Torch not moving when THC lights say "down"

Was cutting some steel that was warping bad today, and kept having the torch not cut the entire way through (you know, the rooster tail of sparks). After investigation, I found that the torch was too far away from the material when the rooster tail occurred. This lead me to start testing my THC to see if it was behaving as expected as I have had trouble in the past with it.

I generated a 14" straight cut, and blocked up one end of my material to about 3" off the slats. A ramp test.

Starting from the high end of the ramp, I could clearly see the torch was not traveling down to follow the ramp even though the THC lights said “active” and “down” as well as my nominal voltage (roughly 142) and live voltage (varied as the torch traveled along its path and kept getting father from the material). Clearly the software wanted the torch to travel down to equalize the nominal and live voltages, but it just wasn’t keeping up.

My IHS and manually moving the z axis seem fine, so I doubt its a stepper motor issue. Does anyone have any ideas as to what I can do to try and narrow down what is going on here?

Are you entering a value for voltage or letting the system detect it on pierce?

I have tried both, with the same results.

Also, as a note: I have cleaned my torch mount tons of times, as well as added that rubber funnel thing in an attempt to keep debris/water out. Going to try cleaning it again I guess.

I don’t think cleanliness is going to be your issue. Is your laptop plugged in to a grounded outlet while cutting?

Have you tried slowing the program down? Looking at your failed cuts I’m confused at the pierce point on each end.

I am using a desktop with a USB isolater, which I have been using just fine for the last 6 months. Despite how the photos look there is only one pierce point per cut. Some of the cuts at the top of the photos I had going the opposite direction. These seemed to work fine - but I believe that is because the torch was contacting the work piece which makes it raise itself up due to the nozzle contacting.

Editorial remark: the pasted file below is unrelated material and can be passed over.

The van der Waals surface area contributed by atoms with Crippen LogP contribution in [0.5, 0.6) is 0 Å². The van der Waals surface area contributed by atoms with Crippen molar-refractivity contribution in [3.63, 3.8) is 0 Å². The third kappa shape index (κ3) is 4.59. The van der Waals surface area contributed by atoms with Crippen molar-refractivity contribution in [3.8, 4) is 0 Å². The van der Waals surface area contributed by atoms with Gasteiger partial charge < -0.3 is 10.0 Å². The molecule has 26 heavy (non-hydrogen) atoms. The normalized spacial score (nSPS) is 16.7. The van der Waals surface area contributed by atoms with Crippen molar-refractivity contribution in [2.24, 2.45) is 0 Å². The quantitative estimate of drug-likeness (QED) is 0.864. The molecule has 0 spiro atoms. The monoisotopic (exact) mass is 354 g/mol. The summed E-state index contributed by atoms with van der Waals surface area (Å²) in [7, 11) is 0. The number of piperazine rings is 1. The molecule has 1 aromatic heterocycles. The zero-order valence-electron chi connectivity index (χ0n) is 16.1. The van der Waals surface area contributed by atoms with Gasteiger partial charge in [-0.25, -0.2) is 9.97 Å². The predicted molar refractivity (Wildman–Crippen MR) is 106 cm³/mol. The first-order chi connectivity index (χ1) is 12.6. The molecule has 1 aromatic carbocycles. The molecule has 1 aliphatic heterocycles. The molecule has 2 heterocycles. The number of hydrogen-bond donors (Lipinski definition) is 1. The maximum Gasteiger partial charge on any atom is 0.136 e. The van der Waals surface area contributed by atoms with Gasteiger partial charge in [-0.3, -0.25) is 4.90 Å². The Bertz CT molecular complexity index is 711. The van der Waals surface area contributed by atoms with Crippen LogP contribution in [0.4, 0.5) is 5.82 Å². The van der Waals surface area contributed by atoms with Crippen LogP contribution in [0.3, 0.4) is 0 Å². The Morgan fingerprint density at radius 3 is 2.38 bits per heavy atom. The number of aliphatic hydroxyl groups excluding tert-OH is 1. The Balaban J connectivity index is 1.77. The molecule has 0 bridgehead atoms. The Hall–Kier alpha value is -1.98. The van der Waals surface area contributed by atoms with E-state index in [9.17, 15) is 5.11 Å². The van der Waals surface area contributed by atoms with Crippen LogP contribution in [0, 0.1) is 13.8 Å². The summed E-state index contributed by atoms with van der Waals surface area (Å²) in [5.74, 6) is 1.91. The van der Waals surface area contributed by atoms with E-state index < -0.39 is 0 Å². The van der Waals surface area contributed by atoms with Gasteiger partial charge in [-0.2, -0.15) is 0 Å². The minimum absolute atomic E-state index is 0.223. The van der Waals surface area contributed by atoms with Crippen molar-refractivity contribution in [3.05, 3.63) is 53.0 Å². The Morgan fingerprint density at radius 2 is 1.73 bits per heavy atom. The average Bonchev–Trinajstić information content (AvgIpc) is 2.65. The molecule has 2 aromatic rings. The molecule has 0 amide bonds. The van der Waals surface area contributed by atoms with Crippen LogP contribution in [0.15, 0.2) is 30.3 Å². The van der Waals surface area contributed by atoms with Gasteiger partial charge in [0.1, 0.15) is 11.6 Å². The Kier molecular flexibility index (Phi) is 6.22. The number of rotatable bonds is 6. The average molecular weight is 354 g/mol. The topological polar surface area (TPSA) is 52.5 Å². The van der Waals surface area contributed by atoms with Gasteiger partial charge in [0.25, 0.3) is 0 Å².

Hmmm. Very interesting. I’m not at my shop, and I haven’t poked at the THC options in a while, is there a setting in firecontrol for THC sample size or response rate or something?

What’s your program speed for this test, I want to try it and see if my machine will handle the 3 inch ramp up.

I’ve seen videos of the machine handling similar, so I’m at a loss as well.

Assuming your voltage is good, its not able to keep up because of the Z Speed Factor. Likely too low for this slope.

The Z-Speed Factor setting is used to tune the Z-axis travel speed when the THC module is in control. The Z-Speed Factor is used to set the real-time Z-axis travel speed as a percentage of the real-time XY travel speed. This makes it so that the Z-axis motor can move faster when the XY speed is faster, but also slow down when the XY speed gets slower such as around tight corners or small holes. This feature allows the torch to react to sudden changes in plate height when moving quickly, but also prevents the torch from plunging downward when the torch speed slows down. The Z-Speed Factor sets the Z-axis speed based on a percentage of the current XY speed. For example, if the Z-Speed Factor is set to 10% and the live XY speed at some point during a cut is 100 IPM, then the Z-axis speed at that point in time would be 10% of 100 IPM or 10 IPM. If your plate is especially warped, you may need to increase the Z-Speed Factor so that the Z-axis motor can move quickly enough to keep up with large changes in plate height. For most cutting needs, the default setting of 5% will be sufficient. For example, a 5% Z-Speed Factor can correct up to 4" out of flat over 48".

The max Z-Axis travel speed under THC control is 60IPM; if the calculated speed exceeds 60IPM then 60IPM will be used.

The Z-Speed Factor can be set anywhere between 1 to 99%. The default setting is 5%.


Yeah, that’s what I was thinking of. Lol

The Z speed factor percentage is just the grade of hill that the torch needs to climb up or down. 3” of hill over 14” is a 21% grade. So the Z speed factor would need to be set to a minimum of 21% for this cut.

A rule of thumb though is that you want the percentage to be as low as possible to avoid hunting and oscillation.


Thanks for the reply everyone - I adjusted it and recut the parts I was making. They warped as expected, but with more z speed factor it seemed to keep up with the material better. I do notice some oscillation a few inches after the initial pierce but I’d rather have this then failed cuts.

Excellent explanation… Even I can understand it once you put it that way!! :crazy_face:

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